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[at-l] Belated Trip Report

        The week before Christmas, my hiking partner and I took our annual
holiday drive up to North Carolina for the mandatory weekend on Standing
Indian Mountain.  It is the only trip we take where the aim is to stay
rather than hike.  With unerring planning, the departure day proved to be
the start of the coldest weather yet this winter.  We left Melbourne, FL on
Thursday, Dec. 19th in 70 degree weather.  When we made the traditional
stop at the I-85 REI store in Atlana 8 hrs later, the temperature was 26
degrees.  After playing with and buying a little gear for two hours we
continued north and spent the evening in motel comnfort in Clayton, GA.
Morning brought a temperature of 8 degrees.  We dressed for the trail,
grabbed some coffee and headed north.  Although there was little or no snow
in Franklin, there was quite a bit of snow and ice on the USFS road leading
to Deep Gap.  With our Florida tires and driving skills we decided to pass
on the quick access.  We drove to the backcountry information area near
Standing Indian Campground and decided to take the Kimsey Creek Trail to
Deep Gap.
        There were 2-4 inches of snow and a lot of ice.  In fact we had not
gone half a mile when I blithely stepped onto some ice and fell hard on my
rear end.  It still hurts.  I was real careful after that.  The 3.7 miles
to Deep Gap were like walking through a winter wonderland.  The spray from
the creek had frozen in many ways, all artistic.  The snow was a treat to a
couple of tropics types.  The hiking temps were perfect for me.  I kept
lightweight capilene long underwear on beneath goretex pants and jacket.  I
was a little warm up top but with single digit temperatures it seemed wise
to keep the jacket on, though unzipped.  There were some hunter's tracks in
front of us (could tell from the dog prints) but we never saw anyone.  At
Deep Gap, we picked up the AT and continued up Standing Indian Mountain.
This was truly spiritual.  Other than various animals, mine were the first
tracks in the snow, which increased in depth as we ascended.  Despite all
the animal tracks, we saw no wildlife other than a grouse who startled me
as much as I scared her.  We arrived at the summit about 2:30 on Friday
afternoon after the leisurely walk.  The lookout area on Standing Indian is
always spectacular, but in Winter it has the advantage of being a clear
area that receives full mid-afternoon sun.  So despite the cold
temperature, the weather felt almost balmy.  We set up the tents, communed
with nature for awhile and then prepared dinner.  We knew that the
temperature and wind chill would plummet after 5 pm.  They did.  We were in
the tents by 5:45.  I had my Sierra Designs Flashlight - a great warm
weather tent, not not good for sub-zero weather which happened that night.
I had lugged my son's zero degree bag along.  Unfortunately it is
rectangular rather than mummy design, so I had to pile on the clothes to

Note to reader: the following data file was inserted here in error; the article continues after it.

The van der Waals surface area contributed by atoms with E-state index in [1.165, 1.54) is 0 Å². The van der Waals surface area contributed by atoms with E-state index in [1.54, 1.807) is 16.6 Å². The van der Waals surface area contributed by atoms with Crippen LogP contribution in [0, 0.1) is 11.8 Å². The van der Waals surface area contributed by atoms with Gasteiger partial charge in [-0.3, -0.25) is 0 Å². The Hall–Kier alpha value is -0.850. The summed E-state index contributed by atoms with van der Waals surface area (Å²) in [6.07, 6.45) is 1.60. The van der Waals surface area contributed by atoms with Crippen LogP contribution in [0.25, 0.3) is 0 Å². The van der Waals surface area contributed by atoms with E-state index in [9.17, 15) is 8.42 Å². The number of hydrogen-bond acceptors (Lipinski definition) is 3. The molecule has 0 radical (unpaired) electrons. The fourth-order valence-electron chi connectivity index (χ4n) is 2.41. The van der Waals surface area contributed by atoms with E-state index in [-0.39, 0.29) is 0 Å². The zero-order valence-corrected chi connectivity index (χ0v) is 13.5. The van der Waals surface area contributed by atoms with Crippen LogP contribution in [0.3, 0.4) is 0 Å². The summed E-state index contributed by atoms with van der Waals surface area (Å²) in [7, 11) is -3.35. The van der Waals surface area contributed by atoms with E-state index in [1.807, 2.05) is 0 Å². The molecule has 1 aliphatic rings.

saty warm.  The night was spectacular.  Naturally on the coldest night I
have ever spent outside I had to go pee three times!  The moon was full,
the stars were bright, there were no clouds and no fog.  Visibility was
        I was wakened the next morning by the sound of people.  Four
hunters and five of their dogs came charging up the mountain in search of
their other dogs.  I wasn't thrilled to have that many rifles around but
these boys seemed capable enough.  We exchanged pleasantries and after
shaking their heads at the thought of stying on top of the mountain the
previous night, they were off in search of dogs and bears.
        We cooked breakfast, hot chocolate and grits, and began melting
snow for the day.  The spring just off the AT had frozen to a tiny trickle.
Regardless, it was so cold that that the water froze in the tube of the
water filter when we stopped momentarily in attempting to filter from the
spring.  Once frozen, it was just too cold to clear the lines and restart.
So, we melted snow for a long time and boiled it up.  It sure does take a
lot of snow to create a liter of water.
        The bright sun kept us warm through the early afternoon and we did
more communing and reading.  After an early supper, we retired to the tents
for more reading, talking and just being.  Saturday night was marginally
warmer than Friday.  We slept well, rose early and headed down the mountain
Sunday morning.  The trip back to the car was uneventful.  We met two
fellows car camping at Deep Gap and no one else.
        Things that worked well included the foam pad beneath the
lightweight thermarest; the titanium pot (new purchase at REI); covering
the bottom of the sleeping bag with my jacket to keep my feet warmer; the
OR crocodile gaiters.
        New knowledge gained included the futility of trying to filter
water in zero temperatures; the need for a four season tent (or at least
one that keeps out the wind better); the advisability of getting some blaze
orange to wear or put on the pack; I used my old external frame pack and
rediscovered how convenient it is both to have a frame and also to have a
lot of side pockets.

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